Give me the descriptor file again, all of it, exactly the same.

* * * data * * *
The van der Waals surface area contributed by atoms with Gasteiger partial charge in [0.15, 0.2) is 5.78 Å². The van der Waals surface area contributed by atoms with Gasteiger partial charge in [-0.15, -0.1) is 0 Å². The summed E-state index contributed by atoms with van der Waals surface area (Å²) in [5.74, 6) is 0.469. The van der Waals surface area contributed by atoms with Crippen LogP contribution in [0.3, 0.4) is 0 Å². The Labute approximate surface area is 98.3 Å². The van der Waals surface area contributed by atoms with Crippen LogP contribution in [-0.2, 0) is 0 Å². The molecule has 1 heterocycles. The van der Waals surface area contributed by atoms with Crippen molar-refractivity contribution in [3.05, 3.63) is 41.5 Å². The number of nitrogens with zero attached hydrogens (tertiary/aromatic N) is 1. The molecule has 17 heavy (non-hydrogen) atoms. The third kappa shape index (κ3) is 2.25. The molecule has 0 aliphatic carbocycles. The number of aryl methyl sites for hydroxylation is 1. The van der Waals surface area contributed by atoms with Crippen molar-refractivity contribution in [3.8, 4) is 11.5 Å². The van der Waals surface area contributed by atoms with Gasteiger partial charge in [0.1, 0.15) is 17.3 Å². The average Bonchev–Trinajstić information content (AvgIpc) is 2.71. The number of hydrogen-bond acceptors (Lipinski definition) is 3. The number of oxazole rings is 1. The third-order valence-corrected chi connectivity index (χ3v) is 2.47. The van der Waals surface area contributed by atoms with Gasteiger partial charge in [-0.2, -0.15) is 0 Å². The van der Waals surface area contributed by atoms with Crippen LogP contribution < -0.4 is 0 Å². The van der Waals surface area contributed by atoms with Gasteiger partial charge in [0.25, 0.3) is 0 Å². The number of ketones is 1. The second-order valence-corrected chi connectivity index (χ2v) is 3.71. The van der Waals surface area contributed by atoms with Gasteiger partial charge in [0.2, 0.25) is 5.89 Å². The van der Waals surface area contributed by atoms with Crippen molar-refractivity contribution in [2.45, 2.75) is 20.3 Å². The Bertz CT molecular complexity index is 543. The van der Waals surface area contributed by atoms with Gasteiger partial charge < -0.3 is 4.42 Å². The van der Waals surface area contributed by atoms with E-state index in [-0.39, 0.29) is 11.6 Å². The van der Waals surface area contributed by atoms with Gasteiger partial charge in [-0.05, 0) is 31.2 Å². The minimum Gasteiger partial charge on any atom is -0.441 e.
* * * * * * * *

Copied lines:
The van der Waals surface area contributed by atoms with Gasteiger partial charge in [0.15, 0.2) is 5.78 Å². The van der Waals surface area contributed by atoms with Gasteiger partial charge in [-0.15, -0.1) is 0 Å². The summed E-state index contributed by atoms with van der Waals surface area (Å²) in [5.74, 6) is 0.469. The van der Waals surface area contributed by atoms with Crippen LogP contribution in [0.3, 0.4) is 0 Å². The Labute approximate surface area is 98.3 Å². The van der Waals surface area contributed by atoms with Crippen LogP contribution in [-0.2, 0) is 0 Å². The molecule has 1 heterocycles. The van der Waals surface area contributed by atoms with Crippen molar-refractivity contribution in [3.05, 3.63) is 41.5 Å². The number of nitrogens with zero attached hydrogens (tertiary/aromatic N) is 1. The molecule has 17 heavy (non-hydrogen) atoms. The third kappa shape index (κ3) is 2.25. The molecule has 0 aliphatic carbocycles. The number of aryl methyl sites for hydroxylation is 1. The van der Waals surface area contributed by atoms with Crippen molar-refractivity contribution in [3.8, 4) is 11.5 Å². The van der Waals surface area contributed by atoms with Gasteiger partial charge in [0.1, 0.15) is 17.3 Å². The average Bonchev–Trinajstić information content (AvgIpc) is 2.71. The number of hydrogen-bond acceptors (Lipinski definition) is 3. The number of oxazole rings is 1. The third-order valence-corrected chi connectivity index (χ3v) is 2.47. The van der Waals surface area contributed by atoms with Gasteiger partial charge in [-0.2, -0.15) is 0 Å². The van der Waals surface area contributed by atoms with Crippen LogP contribution < -0.4 is 0 Å². The van der Waals surface area contributed by atoms with Gasteiger partial charge in [0.25, 0.3) is 0 Å². The number of ketones is 1. The second-order valence-corrected chi connectivity index (χ2v) is 3.71. The van der Waals surface area contributed by atoms with Gasteiger partial charge in [0.2, 0.25) is 5.89 Å². The van der Waals surface area contributed by atoms with Crippen molar-refractivity contribution in [2.45, 2.75) is 20.3 Å². The Bertz CT molecular complexity index is 543. The van der Waals surface area contributed by atoms with Gasteiger partial charge < -0.3 is 4.42 Å². The van der Waals surface area contributed by atoms with E-state index in [-0.39, 0.29) is 11.6 Å². The van der Waals surface area contributed by atoms with Gasteiger partial charge in [-0.05, 0) is 31.2 Å². The minimum Gasteiger partial charge on any atom is -0.441 e.